Healthcare: Health Reform Bill Attacked
TThe Patient Protection and Affordable Care Act (PPACA) was signed into law on March 23, 2010, and amended by the Health Care and Education Reconciliation Act of 2010. PPACA has many parts. The first part is insurance reform. This includes many popular items such as the inability of health insurance companies to rescind a policy when someone becomes ill, the mandatory inclusion of a child until he or she reaches 26 and the prohibition against denying insurance because of pre-existing conditions. Since the law will bar insurers from excluding people with pre-existing conditions, the sick and elderly could be vastly over-represented in the insurance pool if other people are held back from purchasing insurance. Consequently, the law includes a mandate that effective in 2014 everyone must have health insurance through an employer plan or independently acquired. To make this happen, PPACA creates health insurance exchanges where individual s without employer-sponsored health insurance or those who cannot afford the employer's insurance can purchase insurance through exchanges administered by the State or a nonprofit organization. One of the many ways of paying for the expanded coverage described above is charging a penalty to individuals who do not have health insurance. This penalty will be paid as part of the individual's taxes.
At least a dozen lawsuits have been filed in federal court to challenge this law. The case that could carry the most weight has been filed in Pensacola, Florida. The primary issue in the lawsuit is whether the PPACA penalty for non-acquisition of insurance is a tax which exceeds the federal government's constitutional authority. Basically, the states bringing the lawsuit claim the federal government has no authority for the PPACA. But the federal government's response is that it has the authority to regulate health care under Article 1 Section 8 of the Constitution that allows Congress to regulate interstate commerce. The drafters of PPACA asserted in the text that the insurance mandate affects interstate commerce and labeled the penalty an "excise tax" which is typically protected by the Constitution. Further, there are many instances of the federal government regulating health care and issuing fines or penalties for failure of compliance.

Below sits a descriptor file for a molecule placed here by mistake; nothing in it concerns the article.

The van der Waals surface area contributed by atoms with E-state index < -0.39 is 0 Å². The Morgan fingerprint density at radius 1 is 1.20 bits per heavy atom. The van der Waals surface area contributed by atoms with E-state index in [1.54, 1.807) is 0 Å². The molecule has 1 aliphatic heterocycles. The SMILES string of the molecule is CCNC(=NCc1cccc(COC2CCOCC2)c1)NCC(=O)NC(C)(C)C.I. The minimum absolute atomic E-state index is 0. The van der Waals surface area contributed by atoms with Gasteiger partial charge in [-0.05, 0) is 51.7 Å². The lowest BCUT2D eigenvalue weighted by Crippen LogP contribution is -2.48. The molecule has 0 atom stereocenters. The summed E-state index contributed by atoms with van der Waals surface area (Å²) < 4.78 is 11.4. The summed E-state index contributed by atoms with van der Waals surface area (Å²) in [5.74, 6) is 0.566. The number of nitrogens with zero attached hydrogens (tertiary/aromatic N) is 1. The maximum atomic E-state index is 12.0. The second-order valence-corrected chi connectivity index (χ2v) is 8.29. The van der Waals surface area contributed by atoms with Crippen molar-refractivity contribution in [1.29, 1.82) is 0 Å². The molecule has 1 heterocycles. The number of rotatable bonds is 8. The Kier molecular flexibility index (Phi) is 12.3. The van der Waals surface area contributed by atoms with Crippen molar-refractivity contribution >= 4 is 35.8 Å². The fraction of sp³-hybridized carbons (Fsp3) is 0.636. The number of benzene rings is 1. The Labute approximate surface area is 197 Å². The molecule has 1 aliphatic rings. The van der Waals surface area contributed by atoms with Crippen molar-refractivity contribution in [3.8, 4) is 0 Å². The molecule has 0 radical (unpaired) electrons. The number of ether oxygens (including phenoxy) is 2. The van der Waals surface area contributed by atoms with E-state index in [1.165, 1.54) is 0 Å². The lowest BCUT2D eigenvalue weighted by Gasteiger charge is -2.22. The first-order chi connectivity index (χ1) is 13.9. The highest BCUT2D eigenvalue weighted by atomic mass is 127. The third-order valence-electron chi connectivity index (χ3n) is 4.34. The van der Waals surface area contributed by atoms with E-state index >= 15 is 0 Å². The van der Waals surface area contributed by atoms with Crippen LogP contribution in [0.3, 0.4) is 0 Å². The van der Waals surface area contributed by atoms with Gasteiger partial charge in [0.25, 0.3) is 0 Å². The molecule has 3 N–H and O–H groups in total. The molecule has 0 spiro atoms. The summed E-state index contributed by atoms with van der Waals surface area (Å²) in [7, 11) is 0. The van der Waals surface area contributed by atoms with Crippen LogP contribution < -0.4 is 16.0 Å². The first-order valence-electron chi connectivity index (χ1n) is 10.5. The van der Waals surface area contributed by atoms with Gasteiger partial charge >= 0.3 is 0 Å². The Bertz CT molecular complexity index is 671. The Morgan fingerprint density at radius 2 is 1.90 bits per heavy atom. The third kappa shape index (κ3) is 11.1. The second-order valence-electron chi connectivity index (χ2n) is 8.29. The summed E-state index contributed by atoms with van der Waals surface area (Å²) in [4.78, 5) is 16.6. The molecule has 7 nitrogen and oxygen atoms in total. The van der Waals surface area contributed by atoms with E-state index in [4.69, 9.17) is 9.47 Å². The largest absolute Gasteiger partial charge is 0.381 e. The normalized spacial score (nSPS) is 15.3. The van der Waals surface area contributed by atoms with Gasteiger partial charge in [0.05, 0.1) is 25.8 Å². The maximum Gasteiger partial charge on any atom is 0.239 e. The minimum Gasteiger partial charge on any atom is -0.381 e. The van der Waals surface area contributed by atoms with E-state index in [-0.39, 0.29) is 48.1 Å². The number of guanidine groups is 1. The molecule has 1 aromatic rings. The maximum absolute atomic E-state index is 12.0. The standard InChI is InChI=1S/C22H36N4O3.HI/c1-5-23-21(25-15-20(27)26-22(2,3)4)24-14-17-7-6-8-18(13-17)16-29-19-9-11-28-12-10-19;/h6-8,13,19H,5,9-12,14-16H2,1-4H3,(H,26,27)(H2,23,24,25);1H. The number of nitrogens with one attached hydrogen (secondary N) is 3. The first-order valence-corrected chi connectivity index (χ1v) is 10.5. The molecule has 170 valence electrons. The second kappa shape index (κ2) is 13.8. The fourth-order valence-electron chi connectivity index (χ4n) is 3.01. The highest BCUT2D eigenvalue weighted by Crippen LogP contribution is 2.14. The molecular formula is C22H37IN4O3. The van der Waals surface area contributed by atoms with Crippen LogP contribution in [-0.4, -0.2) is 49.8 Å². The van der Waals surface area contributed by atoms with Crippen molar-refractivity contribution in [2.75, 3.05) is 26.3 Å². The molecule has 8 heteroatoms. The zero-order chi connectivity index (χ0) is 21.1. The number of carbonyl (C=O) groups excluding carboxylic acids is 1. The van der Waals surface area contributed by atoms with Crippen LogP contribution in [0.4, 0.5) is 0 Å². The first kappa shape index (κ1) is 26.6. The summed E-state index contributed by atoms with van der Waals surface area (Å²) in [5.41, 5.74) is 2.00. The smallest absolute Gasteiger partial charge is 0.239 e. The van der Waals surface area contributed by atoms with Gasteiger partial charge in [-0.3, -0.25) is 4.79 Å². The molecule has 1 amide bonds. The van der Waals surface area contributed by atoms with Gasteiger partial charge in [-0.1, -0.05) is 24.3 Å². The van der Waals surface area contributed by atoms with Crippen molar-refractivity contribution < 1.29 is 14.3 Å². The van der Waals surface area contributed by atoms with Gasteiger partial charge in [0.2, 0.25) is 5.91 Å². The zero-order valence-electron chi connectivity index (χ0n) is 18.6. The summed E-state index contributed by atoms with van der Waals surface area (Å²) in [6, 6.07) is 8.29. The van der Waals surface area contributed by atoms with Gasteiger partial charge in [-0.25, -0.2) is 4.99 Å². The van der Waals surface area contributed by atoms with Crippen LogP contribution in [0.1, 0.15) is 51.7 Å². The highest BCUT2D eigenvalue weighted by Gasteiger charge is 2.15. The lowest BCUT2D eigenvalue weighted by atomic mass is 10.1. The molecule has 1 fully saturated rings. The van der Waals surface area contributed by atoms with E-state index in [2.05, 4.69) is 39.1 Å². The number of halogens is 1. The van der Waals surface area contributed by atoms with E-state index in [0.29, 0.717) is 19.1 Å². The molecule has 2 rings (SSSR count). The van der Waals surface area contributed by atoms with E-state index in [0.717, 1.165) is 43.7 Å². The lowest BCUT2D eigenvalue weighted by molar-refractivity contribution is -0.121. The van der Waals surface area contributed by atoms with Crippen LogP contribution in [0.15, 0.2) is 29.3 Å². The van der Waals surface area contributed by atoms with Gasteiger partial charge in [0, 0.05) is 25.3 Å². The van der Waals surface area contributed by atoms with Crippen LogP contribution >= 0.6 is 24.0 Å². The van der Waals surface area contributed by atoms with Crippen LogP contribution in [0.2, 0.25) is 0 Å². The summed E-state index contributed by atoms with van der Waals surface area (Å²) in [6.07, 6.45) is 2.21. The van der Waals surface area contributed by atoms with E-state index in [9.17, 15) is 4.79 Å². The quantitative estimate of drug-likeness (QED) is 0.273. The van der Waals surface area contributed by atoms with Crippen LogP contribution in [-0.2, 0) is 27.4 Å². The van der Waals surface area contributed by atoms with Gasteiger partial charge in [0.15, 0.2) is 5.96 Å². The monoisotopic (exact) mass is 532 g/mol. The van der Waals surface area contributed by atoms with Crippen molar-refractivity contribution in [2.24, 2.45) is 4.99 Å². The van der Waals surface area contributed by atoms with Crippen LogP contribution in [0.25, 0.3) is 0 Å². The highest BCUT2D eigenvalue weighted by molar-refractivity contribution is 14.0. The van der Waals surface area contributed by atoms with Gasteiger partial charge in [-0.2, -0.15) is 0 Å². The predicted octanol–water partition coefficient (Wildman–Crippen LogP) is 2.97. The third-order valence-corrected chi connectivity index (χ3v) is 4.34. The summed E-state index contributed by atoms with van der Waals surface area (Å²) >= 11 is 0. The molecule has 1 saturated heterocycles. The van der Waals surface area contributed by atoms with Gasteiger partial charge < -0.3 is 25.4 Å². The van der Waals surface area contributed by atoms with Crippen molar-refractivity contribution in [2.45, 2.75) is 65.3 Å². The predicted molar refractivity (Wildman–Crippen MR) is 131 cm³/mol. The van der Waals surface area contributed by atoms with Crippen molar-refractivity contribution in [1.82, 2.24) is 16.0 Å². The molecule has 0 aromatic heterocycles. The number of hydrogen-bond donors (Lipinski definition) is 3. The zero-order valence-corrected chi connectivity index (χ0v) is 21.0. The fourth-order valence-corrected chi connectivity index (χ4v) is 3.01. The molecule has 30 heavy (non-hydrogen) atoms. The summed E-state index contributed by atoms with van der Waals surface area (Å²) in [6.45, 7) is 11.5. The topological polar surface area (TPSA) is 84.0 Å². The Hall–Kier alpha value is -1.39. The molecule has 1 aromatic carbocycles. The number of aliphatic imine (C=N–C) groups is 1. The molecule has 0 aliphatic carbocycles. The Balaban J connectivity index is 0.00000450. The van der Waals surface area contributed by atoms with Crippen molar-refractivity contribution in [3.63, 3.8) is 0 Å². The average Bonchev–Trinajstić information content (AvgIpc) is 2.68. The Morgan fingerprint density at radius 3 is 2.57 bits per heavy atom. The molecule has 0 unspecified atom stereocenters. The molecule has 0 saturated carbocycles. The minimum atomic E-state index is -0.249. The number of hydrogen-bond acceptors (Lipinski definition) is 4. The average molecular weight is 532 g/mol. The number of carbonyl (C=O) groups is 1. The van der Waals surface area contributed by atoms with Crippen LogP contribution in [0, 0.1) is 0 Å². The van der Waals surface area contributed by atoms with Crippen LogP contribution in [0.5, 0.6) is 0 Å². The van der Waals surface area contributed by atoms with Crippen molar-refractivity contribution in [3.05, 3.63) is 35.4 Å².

There are other very significant parts of PPACA which include alterations to the health care delivery system, such as payment bundling, coordinated care, evidenced-based medicine, accountable care organizations, value-based purchasing and collaborative care organizations. These are ideas to improve care and cut costs that will slowly be phased in under PPACA. These types of health care system changes have always been within the federal government's jurisdiction.
The judge in Florida has scheduled oral arguments in the case for September 14, 2010 on the government's motion to dismiss the case. With no real facts to try, the arguments on the motion to dismiss may be the only "trial". In the meantime, Oklahoma has passed a law to opt out of the mandate. This will appear on the ballot as a constitutional amendment in November 2010. Most legal experts believe States do not have power to opt out of the federal mandate. Obviously, a lot more to come on this!
The author, Elise D. Brennan, may be contacted at firstname.lastname@example.org